Regular Ricepaper contributor Marc Perez is an emerging writer featured in prominent literary magazines such as PRISM International and TAYO Literary Magazine. Most recently he was awarded a BC Arts Council Scholarship and an Honorable Mention in the 2019 LUSH Triumphant Literary Awards for his creative nonfiction piece To Julius, or How to Pray to a Querubim. He is currently pursuing Creative Writing at the University of British Columbia.
I met Marc for coffee on a rainy winter evening and we discussed writing styles, literary heroes, and topics within his short stories.
Vincent Ternida (VT): There’s many references with the fiction that inspired you in your work. Do you have a “patron saint” that you draw from constantly, or is your work a sum of the inspiration you receive from your voracious reading?
Marc Perez (MP): I wish I am a “voracious” reader. I was living in Tokyo when I wrote Our Fathers and had a lot of time to read—some Russian classics in English; the poetry of Neruda and Seifert and short fiction of Chekhov translated to Filipino, which were given to me by a Filipino poet who also translated some of the said poems and short stories. It was then that I also stumbled upon the novels of W.G Sebald at a bookstore in Shinjuku.
In Our Fathers, I consciously imitated—albeit poorly—the style of Sebald. In Austerlitz, for instance, he wrote about the Holocaust and the gas chambers without mentioning them, but one knows he’s alluding to them. I was interested in writing something about trauma without explicitly confronting it—circumnavigating it in a sense. I tried to inhabit his narrative voice—it was definitely inspiring and captivating; it stayed in my head for a very long time.
I also referred to a scene from War and Peace, which I was reading at the time, in particular that scene where Moscow burned down. Fire is an extended metaphor in Our Fathers. Other than those conscious decisions, I cannot really attribute my writing to one particular influence.
VT: As a writer of an immigrant-settler background, do you have plans on writing diasporic pieces with Canada as setting?
MP: I have written pieces set in Canada. It’s true that destination is important, but as a writer who came from a working-class background and arrived here because of labor exportation, my interests lie in the “point of departure”. But I’m also cognizant of the immense diversity of migration stories—yours and mine differ, for instance. That said, I want to understand the material forces that drive thousands of Filipinos to leave the country every single day. To talk about diaspora, therefore, means engaging with the stories back home, which requires an exploration of Philippine history and politics—its semi-colonial and semi-feudal character. The Philippines is resource rich, yet many people suffer from abject poverty.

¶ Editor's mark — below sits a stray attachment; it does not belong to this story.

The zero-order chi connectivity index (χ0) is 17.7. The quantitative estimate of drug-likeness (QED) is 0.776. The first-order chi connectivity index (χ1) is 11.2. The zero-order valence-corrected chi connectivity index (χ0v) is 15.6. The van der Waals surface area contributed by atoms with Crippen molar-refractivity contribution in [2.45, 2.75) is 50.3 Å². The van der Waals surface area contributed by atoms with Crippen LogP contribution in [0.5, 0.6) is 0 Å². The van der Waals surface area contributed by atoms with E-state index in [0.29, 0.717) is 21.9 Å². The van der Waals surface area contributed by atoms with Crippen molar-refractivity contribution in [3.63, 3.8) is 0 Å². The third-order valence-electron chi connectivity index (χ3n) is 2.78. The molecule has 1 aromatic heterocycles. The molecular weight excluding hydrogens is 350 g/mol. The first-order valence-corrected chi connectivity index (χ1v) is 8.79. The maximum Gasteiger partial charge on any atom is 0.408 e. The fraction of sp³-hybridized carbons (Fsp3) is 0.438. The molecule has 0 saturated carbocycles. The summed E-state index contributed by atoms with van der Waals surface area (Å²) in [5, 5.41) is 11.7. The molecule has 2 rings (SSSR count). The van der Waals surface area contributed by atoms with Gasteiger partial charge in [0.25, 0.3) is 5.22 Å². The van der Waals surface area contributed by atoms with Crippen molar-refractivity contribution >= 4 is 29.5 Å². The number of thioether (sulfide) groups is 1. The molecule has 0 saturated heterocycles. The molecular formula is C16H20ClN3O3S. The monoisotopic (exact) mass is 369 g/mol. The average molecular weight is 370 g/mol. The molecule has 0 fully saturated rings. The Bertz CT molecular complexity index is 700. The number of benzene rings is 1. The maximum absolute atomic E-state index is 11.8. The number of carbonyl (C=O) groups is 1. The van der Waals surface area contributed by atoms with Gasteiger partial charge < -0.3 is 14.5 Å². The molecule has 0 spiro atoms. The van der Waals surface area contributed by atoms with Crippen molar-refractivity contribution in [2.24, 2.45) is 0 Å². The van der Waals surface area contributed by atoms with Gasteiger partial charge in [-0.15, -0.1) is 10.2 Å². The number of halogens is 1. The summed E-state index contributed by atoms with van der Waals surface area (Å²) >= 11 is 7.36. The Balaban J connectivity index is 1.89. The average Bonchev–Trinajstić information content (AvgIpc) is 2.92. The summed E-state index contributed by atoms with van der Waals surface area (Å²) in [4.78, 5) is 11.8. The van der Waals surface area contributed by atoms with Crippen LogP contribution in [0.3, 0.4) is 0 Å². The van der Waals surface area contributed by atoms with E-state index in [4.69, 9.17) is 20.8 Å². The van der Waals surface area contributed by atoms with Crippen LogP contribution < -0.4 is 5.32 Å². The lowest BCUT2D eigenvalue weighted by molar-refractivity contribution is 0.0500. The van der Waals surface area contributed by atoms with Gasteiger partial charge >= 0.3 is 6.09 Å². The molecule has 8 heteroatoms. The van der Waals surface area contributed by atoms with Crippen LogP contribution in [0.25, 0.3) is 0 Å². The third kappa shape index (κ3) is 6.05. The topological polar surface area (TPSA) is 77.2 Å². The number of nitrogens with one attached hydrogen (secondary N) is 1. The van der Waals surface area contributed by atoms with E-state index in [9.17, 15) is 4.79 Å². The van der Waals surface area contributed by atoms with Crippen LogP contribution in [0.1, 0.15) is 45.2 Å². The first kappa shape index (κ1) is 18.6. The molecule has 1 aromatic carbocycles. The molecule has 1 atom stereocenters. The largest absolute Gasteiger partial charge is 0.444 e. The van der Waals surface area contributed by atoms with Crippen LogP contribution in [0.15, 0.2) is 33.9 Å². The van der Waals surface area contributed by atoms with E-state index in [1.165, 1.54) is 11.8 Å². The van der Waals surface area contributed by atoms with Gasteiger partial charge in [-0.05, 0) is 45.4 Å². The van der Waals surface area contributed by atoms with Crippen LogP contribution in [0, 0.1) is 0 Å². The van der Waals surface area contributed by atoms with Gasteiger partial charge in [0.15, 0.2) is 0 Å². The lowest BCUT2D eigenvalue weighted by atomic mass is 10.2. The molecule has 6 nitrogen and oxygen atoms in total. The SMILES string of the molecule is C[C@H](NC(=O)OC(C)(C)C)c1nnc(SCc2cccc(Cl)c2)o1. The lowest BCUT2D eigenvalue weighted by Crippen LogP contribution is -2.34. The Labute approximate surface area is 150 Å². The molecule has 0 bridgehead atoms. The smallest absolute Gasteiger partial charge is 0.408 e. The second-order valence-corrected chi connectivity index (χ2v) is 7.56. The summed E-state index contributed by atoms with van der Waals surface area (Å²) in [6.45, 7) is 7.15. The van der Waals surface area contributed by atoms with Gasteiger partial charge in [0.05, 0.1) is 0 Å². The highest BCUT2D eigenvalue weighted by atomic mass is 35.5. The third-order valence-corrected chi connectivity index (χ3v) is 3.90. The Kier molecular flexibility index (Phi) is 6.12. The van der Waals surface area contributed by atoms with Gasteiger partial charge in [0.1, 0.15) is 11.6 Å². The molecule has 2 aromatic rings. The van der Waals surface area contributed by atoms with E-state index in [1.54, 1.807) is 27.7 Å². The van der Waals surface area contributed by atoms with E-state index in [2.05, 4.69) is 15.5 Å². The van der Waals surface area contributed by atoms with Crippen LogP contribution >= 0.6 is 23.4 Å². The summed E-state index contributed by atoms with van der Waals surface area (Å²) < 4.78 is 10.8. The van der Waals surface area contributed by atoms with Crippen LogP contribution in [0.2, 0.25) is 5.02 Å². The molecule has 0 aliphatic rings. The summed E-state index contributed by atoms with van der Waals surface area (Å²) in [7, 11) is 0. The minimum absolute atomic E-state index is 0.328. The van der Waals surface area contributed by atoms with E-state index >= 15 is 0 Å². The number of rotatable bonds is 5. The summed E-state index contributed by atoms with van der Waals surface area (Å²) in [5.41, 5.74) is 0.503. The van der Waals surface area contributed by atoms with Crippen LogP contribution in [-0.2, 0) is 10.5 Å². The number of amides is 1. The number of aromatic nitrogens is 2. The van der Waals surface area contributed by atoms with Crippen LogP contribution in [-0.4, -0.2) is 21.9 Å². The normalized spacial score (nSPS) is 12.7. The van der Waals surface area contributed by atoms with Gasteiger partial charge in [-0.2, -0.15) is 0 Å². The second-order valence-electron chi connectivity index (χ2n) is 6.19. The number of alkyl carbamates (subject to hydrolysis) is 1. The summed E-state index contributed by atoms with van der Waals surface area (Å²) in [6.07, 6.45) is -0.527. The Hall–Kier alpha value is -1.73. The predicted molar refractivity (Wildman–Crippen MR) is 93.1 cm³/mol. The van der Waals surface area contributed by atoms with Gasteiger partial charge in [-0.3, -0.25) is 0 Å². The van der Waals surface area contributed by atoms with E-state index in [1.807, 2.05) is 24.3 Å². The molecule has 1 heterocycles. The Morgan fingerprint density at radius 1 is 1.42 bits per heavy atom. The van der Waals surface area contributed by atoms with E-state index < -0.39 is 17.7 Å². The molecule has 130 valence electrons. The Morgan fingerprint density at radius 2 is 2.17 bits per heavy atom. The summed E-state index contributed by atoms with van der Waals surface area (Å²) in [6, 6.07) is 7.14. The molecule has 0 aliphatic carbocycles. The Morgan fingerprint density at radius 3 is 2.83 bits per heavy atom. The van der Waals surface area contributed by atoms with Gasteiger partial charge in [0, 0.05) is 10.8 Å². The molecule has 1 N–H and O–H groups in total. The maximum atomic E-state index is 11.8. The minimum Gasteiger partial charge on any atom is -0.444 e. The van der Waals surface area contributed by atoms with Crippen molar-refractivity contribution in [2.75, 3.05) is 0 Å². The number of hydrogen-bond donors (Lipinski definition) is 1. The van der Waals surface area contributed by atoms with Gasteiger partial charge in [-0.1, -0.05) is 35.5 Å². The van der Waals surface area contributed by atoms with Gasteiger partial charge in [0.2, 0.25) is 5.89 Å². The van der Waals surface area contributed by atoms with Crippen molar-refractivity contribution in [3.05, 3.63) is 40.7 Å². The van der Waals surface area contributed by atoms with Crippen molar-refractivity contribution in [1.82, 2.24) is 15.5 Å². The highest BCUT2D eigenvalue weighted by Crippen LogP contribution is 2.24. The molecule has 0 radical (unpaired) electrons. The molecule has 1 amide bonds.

While I am interested in the marginalization of immigrants—say, the lack of economic, social, and cultural capital and the challenges and hardships of living here—I’m also curious about their causes, consequences and complications. Etymologically, diaspora implies displacement—an involuntary or coerced movement of people from the point of origin—to escape persecution, and in the case of the Philippines, I think, a lot of people have been abandoned by a corrupt state and exploited by the bureaucratic elite. Oftentimes socio-economic injustices lead people to leave their homes and their loved ones behind.
In short, to finally answer your question, to write about diaspora doesn’t necessarily mean that the story has to be set in Canada.
Perhaps the discourse on diaspora also touches on false aspirations—a sort of illusion, a cruel trickery. Kafka never left Prague, for example, yet wrote Amerika. He wrote a novel about journeying to a dreamlike America. To some people, that’s the diaspora: a pipe dream. Let’s say, when I was a kid in Manila—what was Canada to me then? It’s all in the realm of the imagination. There were no books or shows about Canada when I was growing up, nothing to inform me of what Canada was all about. Back then, the painful realities of being an immigrant—destruction of familial and cultural ties, discrimination, alienation, and so on—were mitigated by the sweet and fragrant contents of balikbayan boxes and my juvenile wish for better days.